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Numéro de publicationUS6933209 B2
Type de publicationOctroi
Numéro de demandeUS 10/707,624
Date de publication23 août 2005
Date de dépôt24 déc. 2003
Date de priorité24 déc. 2003
État de paiement des fraisCaduc
Autre référence de publicationUS20050142694
Numéro de publication10707624, 707624, US 6933209 B2, US 6933209B2, US-B2-6933209, US6933209 B2, US6933209B2
InventeursRen-Kang Chiou, Tzu-Yih Chu
Cessionnaire d'origineSuper Talent Electronics Inc.
Exporter la citationBiBTeX, EndNote, RefMan
Liens externes: USPTO, Cession USPTO, Espacenet
Stacking memory chips using flat lead-frame with breakaway insertion pins and pin-to-pin bridges
US 6933209 B2
Résumé
Memory chips are assembled into a stack with an insertion-pin frame between pins of two stacked memory chips. The insertion-pin frame is not bent or formed into 3-dimensional shapes but is flat, improving use in standard surface-mount processes such as solder printing onto the insertion-pin frame. Flat insertion pins held to the flat insertion-pin frame by necks are soldered to top shoulders of pins on a lower chip. Then bottom feet of pins of an upper chip are soldered to the insertion pins. The necks are punched away or broken to release the insertion-pin frame from the insertion pins that are soldered to the assembled stacked chips. An insulated wire jumper can be placed under the pins to jumper chip-select connections, or a bridge between insertion pins can be formed from the insertion-pin frame. Holding tabs to the bridge are removed with the insertion pins or by punching.
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Revendications(18)
1. A process for stacking chips comprising:
forming insertion pins connected to an insertion-pin frame by necks, the insertion pins having a pitch matching a pitch of pins on a first chip;
wherein the insertion pins and the insertion-pin frame are flat and co-planar;
applying a first solder paste to a first surface of the insertion pins;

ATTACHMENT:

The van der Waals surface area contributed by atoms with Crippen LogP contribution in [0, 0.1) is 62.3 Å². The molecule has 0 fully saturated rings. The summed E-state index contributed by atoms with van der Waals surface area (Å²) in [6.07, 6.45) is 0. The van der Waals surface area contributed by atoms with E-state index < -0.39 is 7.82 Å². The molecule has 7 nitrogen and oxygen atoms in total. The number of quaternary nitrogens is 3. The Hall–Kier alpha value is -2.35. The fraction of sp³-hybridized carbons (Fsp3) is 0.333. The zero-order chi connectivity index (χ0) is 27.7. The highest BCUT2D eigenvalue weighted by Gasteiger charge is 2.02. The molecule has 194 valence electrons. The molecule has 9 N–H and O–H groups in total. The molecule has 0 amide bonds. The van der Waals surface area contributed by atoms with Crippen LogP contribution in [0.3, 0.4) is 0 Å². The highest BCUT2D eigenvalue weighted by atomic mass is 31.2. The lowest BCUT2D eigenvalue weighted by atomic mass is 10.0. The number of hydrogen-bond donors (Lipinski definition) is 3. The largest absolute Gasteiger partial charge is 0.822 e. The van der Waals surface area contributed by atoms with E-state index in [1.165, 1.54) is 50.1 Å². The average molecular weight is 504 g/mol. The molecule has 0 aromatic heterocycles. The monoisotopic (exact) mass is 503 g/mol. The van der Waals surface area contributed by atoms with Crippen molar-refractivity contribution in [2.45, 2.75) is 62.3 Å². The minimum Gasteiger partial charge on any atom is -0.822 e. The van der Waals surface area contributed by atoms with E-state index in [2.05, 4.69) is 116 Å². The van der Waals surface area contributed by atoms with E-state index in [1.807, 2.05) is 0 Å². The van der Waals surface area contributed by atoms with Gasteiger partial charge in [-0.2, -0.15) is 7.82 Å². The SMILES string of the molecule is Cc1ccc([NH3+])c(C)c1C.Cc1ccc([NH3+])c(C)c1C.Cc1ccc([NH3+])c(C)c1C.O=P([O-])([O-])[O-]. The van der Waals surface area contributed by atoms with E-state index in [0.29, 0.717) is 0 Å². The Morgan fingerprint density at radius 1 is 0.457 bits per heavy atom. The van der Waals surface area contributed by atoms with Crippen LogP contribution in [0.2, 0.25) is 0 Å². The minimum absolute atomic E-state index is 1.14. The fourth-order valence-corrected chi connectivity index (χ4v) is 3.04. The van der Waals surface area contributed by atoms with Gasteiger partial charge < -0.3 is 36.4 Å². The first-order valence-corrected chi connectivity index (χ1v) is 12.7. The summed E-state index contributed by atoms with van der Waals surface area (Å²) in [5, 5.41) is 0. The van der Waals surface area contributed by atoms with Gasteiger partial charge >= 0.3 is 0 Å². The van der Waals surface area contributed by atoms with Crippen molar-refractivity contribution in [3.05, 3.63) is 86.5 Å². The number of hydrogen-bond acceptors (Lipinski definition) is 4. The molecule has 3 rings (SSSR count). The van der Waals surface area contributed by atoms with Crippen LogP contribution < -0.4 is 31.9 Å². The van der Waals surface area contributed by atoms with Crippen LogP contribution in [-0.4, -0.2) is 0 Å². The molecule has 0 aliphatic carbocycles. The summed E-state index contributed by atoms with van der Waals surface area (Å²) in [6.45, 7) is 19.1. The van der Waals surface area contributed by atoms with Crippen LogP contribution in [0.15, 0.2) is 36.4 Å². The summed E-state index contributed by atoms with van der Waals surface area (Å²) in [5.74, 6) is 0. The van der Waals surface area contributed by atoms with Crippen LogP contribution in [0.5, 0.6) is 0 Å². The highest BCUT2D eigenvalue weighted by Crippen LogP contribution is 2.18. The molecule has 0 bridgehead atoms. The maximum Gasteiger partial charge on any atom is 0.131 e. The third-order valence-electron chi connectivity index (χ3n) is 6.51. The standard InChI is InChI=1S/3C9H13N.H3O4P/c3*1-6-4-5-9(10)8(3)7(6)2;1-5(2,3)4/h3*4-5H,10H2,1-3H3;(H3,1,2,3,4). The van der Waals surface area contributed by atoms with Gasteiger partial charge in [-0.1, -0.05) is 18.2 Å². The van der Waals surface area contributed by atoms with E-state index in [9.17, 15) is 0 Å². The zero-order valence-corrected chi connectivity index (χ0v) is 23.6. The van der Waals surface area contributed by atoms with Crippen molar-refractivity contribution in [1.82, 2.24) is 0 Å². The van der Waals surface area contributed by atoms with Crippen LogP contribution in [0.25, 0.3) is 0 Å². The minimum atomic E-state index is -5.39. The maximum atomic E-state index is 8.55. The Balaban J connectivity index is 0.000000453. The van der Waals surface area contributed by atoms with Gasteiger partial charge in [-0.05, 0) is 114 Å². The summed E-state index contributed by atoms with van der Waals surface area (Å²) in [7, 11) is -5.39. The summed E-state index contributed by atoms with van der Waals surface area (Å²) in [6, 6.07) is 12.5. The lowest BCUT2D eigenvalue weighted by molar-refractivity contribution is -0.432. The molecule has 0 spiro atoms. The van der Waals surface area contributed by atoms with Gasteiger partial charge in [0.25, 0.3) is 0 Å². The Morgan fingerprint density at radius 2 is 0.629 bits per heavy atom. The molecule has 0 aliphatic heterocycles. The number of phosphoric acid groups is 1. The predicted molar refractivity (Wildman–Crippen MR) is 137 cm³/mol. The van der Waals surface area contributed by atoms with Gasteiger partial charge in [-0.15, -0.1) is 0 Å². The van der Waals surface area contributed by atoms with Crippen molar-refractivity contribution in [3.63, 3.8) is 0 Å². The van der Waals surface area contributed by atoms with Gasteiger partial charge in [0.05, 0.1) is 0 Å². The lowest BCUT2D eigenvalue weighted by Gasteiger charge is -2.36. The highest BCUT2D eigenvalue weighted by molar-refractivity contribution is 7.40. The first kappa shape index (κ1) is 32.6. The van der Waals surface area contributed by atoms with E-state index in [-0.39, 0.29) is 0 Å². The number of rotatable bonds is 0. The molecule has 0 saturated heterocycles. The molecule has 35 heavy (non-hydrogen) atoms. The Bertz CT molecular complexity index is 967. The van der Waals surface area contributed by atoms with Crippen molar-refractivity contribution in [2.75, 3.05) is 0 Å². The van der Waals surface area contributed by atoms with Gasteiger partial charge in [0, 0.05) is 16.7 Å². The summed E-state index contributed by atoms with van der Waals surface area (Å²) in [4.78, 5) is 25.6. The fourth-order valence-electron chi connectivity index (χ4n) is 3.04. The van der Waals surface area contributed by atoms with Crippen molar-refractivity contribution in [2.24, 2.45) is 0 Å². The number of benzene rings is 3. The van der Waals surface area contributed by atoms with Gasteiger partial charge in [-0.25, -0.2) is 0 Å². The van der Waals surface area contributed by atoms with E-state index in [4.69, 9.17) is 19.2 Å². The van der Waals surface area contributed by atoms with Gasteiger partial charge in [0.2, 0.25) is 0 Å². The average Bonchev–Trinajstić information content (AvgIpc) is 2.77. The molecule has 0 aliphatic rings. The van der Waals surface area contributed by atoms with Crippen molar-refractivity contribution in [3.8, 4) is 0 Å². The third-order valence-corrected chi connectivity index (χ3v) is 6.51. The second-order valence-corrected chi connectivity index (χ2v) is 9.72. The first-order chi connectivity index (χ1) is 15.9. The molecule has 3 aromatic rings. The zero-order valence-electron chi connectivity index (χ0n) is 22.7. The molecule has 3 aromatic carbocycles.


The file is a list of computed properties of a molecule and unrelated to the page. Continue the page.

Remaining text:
aligning the first chip to the insertion-pin frame and placing first pins of the first chip onto the first solder paste on the first surface of the insertion pins;
re-flowing the first solder paste by heating the insertion pins and the first pins to generate a first intermediate assembly;
applying a second solder paste to a second surface of the insertion pins, the second surface opposite the first surface;
aligning a second chip to the insertion-pin frame and placing second pins of the second chip onto the second solder paste on the second surface of the insertion pins;
re-flowing the second solder paste by heating the insertion pins and the second pins to generate a second intermediate assembly; and
detaching the insertion pins from the insertion-pin frame by breaking the necks between the insertion pins and the insertion-pin frame to form a final assembly of the first chip, the second chip, and the insertion pins, whereby the first chip is stacked with the second chip using the insertion pins that are flat and co-planar.
2. The process for stacking chips of claim 1 further comprising:
inverting the first chip before aligning the first chip to the insertion-pin frame and placing first pins of the first chip onto the first solder paste on the first surface of the insertion pins; and
inverting the first intermediate assembly before applying the second solder paste.
3. The process for stacking chips of claim 2 further comprising:
forming a jumper connection from a first pin location to a second pin location on the second chip.
4. The process for stacking chips of claim 3 wherein the first pin location is a no-connect pin and the second pin location is a chip-select pin input.
5. The process for stacking chips of claim 3 further comprising:
forming the jumper connection as a bridge pin between two adjacent insertion pins, the bridge pin having a cutout to prevent soldering of a first pin that is the chip-select pin input to a first surface of the bridge pin;
wherein second pins for the chip-select pin input and the no-connect pin of the second chip are soldered to a second surface of the bridge pin.
6. The process for stacking chips of claim 3 further comprising:
placing an insulated wire with stripped ends between the second surface of the insertion pins and the second pins before re-flowing the second solder paste;
wherein the insulated wire is a jumper connection from a first pin location to a second pin location on the second chip.
7. The process for stacking chips of claim 3 further comprising:
forming the jumper connection as a bridge between two non-adjacent insertion pins, the bridge being connected to the insertion-pin frame by bridge necks; and
detaching the bridge from the insertion-pin frame by breaking the bridge necks.
8. The process for stacking chips of claim 7 wherein the bridge surrounds a first plurality of the insertion pins;
wherein the bridge is connected to the first plurality of the insertion pins by holding tabs;